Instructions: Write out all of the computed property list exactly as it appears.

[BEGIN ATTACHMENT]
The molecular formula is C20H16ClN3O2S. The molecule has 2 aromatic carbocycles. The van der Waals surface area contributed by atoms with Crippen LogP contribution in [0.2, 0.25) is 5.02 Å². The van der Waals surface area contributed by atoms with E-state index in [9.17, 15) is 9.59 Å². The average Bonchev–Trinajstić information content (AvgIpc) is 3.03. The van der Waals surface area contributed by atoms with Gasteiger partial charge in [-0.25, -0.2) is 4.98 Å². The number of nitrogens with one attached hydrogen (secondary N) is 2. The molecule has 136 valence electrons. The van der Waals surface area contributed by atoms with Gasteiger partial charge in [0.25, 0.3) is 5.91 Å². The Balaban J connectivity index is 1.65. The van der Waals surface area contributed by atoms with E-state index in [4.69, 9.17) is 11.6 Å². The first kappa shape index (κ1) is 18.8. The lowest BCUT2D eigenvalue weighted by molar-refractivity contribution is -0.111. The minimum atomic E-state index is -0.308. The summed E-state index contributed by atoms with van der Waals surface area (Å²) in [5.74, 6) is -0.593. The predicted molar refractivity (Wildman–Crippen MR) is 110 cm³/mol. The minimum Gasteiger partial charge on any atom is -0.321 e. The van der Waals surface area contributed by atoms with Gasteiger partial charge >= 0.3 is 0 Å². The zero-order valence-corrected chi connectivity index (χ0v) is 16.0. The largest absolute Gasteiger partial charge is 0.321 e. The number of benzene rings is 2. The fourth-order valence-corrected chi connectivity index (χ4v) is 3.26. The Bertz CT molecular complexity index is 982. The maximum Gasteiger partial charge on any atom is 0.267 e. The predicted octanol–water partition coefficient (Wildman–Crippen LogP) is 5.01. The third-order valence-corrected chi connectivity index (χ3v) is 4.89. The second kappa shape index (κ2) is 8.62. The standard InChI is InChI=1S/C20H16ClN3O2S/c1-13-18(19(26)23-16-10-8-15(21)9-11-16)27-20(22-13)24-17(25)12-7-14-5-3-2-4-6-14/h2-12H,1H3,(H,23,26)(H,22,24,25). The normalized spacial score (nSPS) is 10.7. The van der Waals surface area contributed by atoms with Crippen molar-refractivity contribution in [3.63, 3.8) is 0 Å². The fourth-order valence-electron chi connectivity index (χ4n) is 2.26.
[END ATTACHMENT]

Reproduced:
The molecular formula is C20H16ClN3O2S. The molecule has 2 aromatic carbocycles. The van der Waals surface area contributed by atoms with Crippen LogP contribution in [0.2, 0.25) is 5.02 Å². The van der Waals surface area contributed by atoms with E-state index in [9.17, 15) is 9.59 Å². The average Bonchev–Trinajstić information content (AvgIpc) is 3.03. The van der Waals surface area contributed by atoms with Gasteiger partial charge in [-0.25, -0.2) is 4.98 Å². The number of nitrogens with one attached hydrogen (secondary N) is 2. The molecule has 136 valence electrons. The van der Waals surface area contributed by atoms with Gasteiger partial charge in [0.25, 0.3) is 5.91 Å². The Balaban J connectivity index is 1.65. The van der Waals surface area contributed by atoms with E-state index in [4.69, 9.17) is 11.6 Å². The first kappa shape index (κ1) is 18.8. The lowest BCUT2D eigenvalue weighted by molar-refractivity contribution is -0.111. The minimum atomic E-state index is -0.308. The summed E-state index contributed by atoms with van der Waals surface area (Å²) in [5.74, 6) is -0.593. The predicted molar refractivity (Wildman–Crippen MR) is 110 cm³/mol. The minimum Gasteiger partial charge on any atom is -0.321 e. The van der Waals surface area contributed by atoms with Gasteiger partial charge >= 0.3 is 0 Å². The zero-order valence-corrected chi connectivity index (χ0v) is 16.0. The largest absolute Gasteiger partial charge is 0.321 e. The number of benzene rings is 2. The fourth-order valence-corrected chi connectivity index (χ4v) is 3.26. The Bertz CT molecular complexity index is 982. The maximum Gasteiger partial charge on any atom is 0.267 e. The predicted octanol–water partition coefficient (Wildman–Crippen LogP) is 5.01. The third-order valence-corrected chi connectivity index (χ3v) is 4.89. The second kappa shape index (κ2) is 8.62. The standard InChI is InChI=1S/C20H16ClN3O2S/c1-13-18(19(26)23-16-10-8-15(21)9-11-16)27-20(22-13)24-17(25)12-7-14-5-3-2-4-6-14/h2-12H,1H3,(H,23,26)(H,22,24,25). The normalized spacial score (nSPS) is 10.7. The van der Waals surface area contributed by atoms with Crippen molar-refractivity contribution in [3.63, 3.8) is 0 Å². The fourth-order valence-electron chi connectivity index (χ4n) is 2.26.